Spring and summer are rattlesnake season in California. Knowing how to lessen your dog’s possibility of exposure to rattlers, as well as knowing what to do in the event of a rattlesnake bite can increase your dog’s longevity.
There are eight different kinds of rattlesnakes in California. They are the only venomous snakes native to the state. The Pacific rattlesnake makes its home in Northern California, while the remaining seven species are Southern California natives. They really do have a rattle on the end of their tails, and they really do shake the rattle to ward off danger. Therefore, if you see a snake with a rattle on the tail, or you hear the telltale ‘rattle’ sound, back away slowly and take your dog with you.
The nice thing about rattlesnakes is that they typically do not go out of their way to bite people or pets. Rather, if a bite occurs it is because a rattler has been startled or provoked. For instance, your dog sees a snake and thinks it is really interesting and sticks his nose in the snake’s face. In this case your dog might come back to you with puncture marks in his muzzle. (People are most commonly bitten on the hands, feet and ankles. Dogs are most often bitten on the muzzle or shoulder). Usually rattlesnakes prefer to remain somewhat hidden in grass, under rocks, or in wood-piles. And rattlesnakes are typically nocturnal; however, in the spring and summer the chances of seeing a rattlesnake in the middle of the day increase, as do the incidence of bites.
The initial symptoms of a rattlesnake bite include, but are not limited to: two small puncture wounds, swelling, and pain. It may take several hours for the more severe signs to appear: shock, weakness, muscle tremors, depressed respiration, and necrosis (dying off) of the tissue surrounding the bite.
If you think your dog has received a snakebite, you should take him to a veterinarian ASAP. We really do mean ASAP. Don’t stop for lunch after your long hike. Get to the vet. Keep your dog calm. Do not run him to the car, as the increase in his heart rate will speed up the circulation of the venom through his body. Walking him to the car is good, carrying him is better if he will stay calm while you carry him. Drive safely. Do not attempt to capture the snake. If someone you are with does a good Crocodile Hunter impersonation and kills the snake, do not handle it; a dead snake can actually still bite you. Do not try to draw the venom out by sucking the bite. Get your dog to a veterinarian and hope he has a dose of antivenin waiting for you.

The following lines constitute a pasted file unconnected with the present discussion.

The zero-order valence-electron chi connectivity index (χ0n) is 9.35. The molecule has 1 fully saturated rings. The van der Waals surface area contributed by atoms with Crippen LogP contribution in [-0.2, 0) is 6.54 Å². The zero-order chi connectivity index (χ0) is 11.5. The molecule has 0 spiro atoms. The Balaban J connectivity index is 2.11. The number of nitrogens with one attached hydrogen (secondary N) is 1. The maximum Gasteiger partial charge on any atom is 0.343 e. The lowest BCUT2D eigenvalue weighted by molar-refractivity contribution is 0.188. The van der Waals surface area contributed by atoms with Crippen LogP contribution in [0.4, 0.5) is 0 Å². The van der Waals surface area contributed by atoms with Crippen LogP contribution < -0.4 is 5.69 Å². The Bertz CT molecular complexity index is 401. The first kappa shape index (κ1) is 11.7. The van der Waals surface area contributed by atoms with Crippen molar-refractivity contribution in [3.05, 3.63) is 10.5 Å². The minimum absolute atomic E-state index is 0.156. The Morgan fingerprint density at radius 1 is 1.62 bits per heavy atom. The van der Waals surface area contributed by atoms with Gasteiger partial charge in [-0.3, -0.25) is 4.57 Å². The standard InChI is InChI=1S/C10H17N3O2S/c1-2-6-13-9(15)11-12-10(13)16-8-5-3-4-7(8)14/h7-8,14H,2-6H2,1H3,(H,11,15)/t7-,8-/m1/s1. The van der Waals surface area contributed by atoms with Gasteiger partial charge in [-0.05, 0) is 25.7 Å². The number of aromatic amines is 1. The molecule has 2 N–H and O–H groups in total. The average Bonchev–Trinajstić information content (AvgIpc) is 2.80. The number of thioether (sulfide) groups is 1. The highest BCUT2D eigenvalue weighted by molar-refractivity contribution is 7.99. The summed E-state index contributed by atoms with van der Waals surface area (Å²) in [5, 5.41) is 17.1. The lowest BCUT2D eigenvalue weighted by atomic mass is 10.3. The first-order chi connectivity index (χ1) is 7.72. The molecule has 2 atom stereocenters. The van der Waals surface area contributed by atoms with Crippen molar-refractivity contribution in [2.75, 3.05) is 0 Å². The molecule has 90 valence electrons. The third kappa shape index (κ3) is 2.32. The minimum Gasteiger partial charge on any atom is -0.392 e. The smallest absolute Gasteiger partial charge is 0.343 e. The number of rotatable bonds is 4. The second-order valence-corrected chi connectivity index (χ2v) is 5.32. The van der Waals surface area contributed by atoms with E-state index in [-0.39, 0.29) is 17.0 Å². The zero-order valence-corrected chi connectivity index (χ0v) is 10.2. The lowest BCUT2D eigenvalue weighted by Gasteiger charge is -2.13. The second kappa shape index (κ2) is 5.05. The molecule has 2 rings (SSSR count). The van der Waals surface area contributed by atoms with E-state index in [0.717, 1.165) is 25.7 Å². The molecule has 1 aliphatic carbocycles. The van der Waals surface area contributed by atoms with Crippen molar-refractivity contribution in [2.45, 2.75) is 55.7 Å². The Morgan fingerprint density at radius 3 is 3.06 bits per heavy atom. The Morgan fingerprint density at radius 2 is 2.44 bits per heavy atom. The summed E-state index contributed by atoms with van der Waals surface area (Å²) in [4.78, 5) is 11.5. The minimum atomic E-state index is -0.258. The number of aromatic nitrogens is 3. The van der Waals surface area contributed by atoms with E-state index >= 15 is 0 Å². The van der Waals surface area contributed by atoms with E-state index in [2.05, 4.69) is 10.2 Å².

The outcome of a rattlesnake bite is extremely variable. The severity of the bite depends on how much venom was injected, how long it took to seek treatment, and where your dog was bitten. Depending on where your dog was bitten, or if necrosis occurs, your dog may need a surgery to remove the dead tissue. In some cases this means the amputation of a limb. The dog will most likely need supportive care; IV fluids, pain relievers, and monitoring for twenty-four hours. The worst case outcome is death.
There is a rattlesnake vaccine available, but it is currently not on the “recommended list of vaccinations” by University of California, Davis, as it is not entirely effective. Therefore, even if your dog is vaccinated, you still need to seek medical attention right away for your dog if he is bitten.
The easiest way to lessen the chance of running into a rattlesnake is to stick to cleared trails (such as fire roads) and to keep your dog on leash. The extra visibility of a well-maintained trail will better allow you to see a rattlesnake before you are right on top of it. If your dog is on leash, then he is less likely to go scouting out snakes from under rocks, or to find ones hidden in the grass. Lest you think, however, that rattlesnakes are only found hiking the trails, think again. Rattlesnakes are also found on golf courses and in firewood piles on a regular basis. In addition, rattlesnakes can swim. So, if you see a “stick” that seems to be moving around a lot in the water, don’t send your dog after it.
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